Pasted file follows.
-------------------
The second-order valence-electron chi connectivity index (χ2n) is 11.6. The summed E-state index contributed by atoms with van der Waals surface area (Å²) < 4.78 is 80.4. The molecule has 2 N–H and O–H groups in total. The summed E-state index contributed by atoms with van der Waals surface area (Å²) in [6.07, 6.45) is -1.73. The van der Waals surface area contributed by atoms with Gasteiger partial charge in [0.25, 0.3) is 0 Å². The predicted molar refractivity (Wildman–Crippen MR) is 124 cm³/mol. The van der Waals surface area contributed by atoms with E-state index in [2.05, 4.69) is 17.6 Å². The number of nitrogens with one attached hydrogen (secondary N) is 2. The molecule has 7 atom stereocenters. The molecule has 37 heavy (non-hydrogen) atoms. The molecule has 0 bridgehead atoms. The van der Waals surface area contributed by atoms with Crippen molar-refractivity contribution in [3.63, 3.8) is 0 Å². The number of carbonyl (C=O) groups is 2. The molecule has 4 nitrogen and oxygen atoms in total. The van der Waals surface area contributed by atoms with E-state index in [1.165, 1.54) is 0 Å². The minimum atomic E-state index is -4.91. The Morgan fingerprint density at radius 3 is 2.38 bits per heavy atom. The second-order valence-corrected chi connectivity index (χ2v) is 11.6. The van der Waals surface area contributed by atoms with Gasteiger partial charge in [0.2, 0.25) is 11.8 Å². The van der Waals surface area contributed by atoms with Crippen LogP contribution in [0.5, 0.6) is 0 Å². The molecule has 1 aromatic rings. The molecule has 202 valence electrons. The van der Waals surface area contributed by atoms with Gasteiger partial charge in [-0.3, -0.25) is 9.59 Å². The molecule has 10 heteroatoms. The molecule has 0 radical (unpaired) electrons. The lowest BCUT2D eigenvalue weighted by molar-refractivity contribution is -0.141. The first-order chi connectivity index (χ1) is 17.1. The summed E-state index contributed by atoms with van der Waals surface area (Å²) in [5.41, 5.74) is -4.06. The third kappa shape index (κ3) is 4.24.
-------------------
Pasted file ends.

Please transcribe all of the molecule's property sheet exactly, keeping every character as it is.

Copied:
The second-order valence-electron chi connectivity index (χ2n) is 11.6. The summed E-state index contributed by atoms with van der Waals surface area (Å²) < 4.78 is 80.4. The molecule has 2 N–H and O–H groups in total. The summed E-state index contributed by atoms with van der Waals surface area (Å²) in [6.07, 6.45) is -1.73. The van der Waals surface area contributed by atoms with Gasteiger partial charge in [0.25, 0.3) is 0 Å². The predicted molar refractivity (Wildman–Crippen MR) is 124 cm³/mol. The van der Waals surface area contributed by atoms with E-state index in [2.05, 4.69) is 17.6 Å². The number of nitrogens with one attached hydrogen (secondary N) is 2. The molecule has 7 atom stereocenters. The molecule has 37 heavy (non-hydrogen) atoms. The molecule has 0 bridgehead atoms. The van der Waals surface area contributed by atoms with Crippen molar-refractivity contribution in [3.63, 3.8) is 0 Å². The number of carbonyl (C=O) groups is 2. The molecule has 4 nitrogen and oxygen atoms in total. The van der Waals surface area contributed by atoms with E-state index in [1.165, 1.54) is 0 Å². The minimum atomic E-state index is -4.91. The Morgan fingerprint density at radius 3 is 2.38 bits per heavy atom. The second-order valence-corrected chi connectivity index (χ2v) is 11.6. The van der Waals surface area contributed by atoms with Gasteiger partial charge in [0.2, 0.25) is 11.8 Å². The van der Waals surface area contributed by atoms with Crippen LogP contribution in [0.5, 0.6) is 0 Å². The molecule has 1 aromatic rings. The molecule has 202 valence electrons. The van der Waals surface area contributed by atoms with Gasteiger partial charge in [-0.3, -0.25) is 9.59 Å². The molecule has 10 heteroatoms. The molecule has 0 radical (unpaired) electrons. The lowest BCUT2D eigenvalue weighted by molar-refractivity contribution is -0.141. The first-order chi connectivity index (χ1) is 17.1. The summed E-state index contributed by atoms with van der Waals surface area (Å²) in [5.41, 5.74) is -4.06. The third kappa shape index (κ3) is 4.24.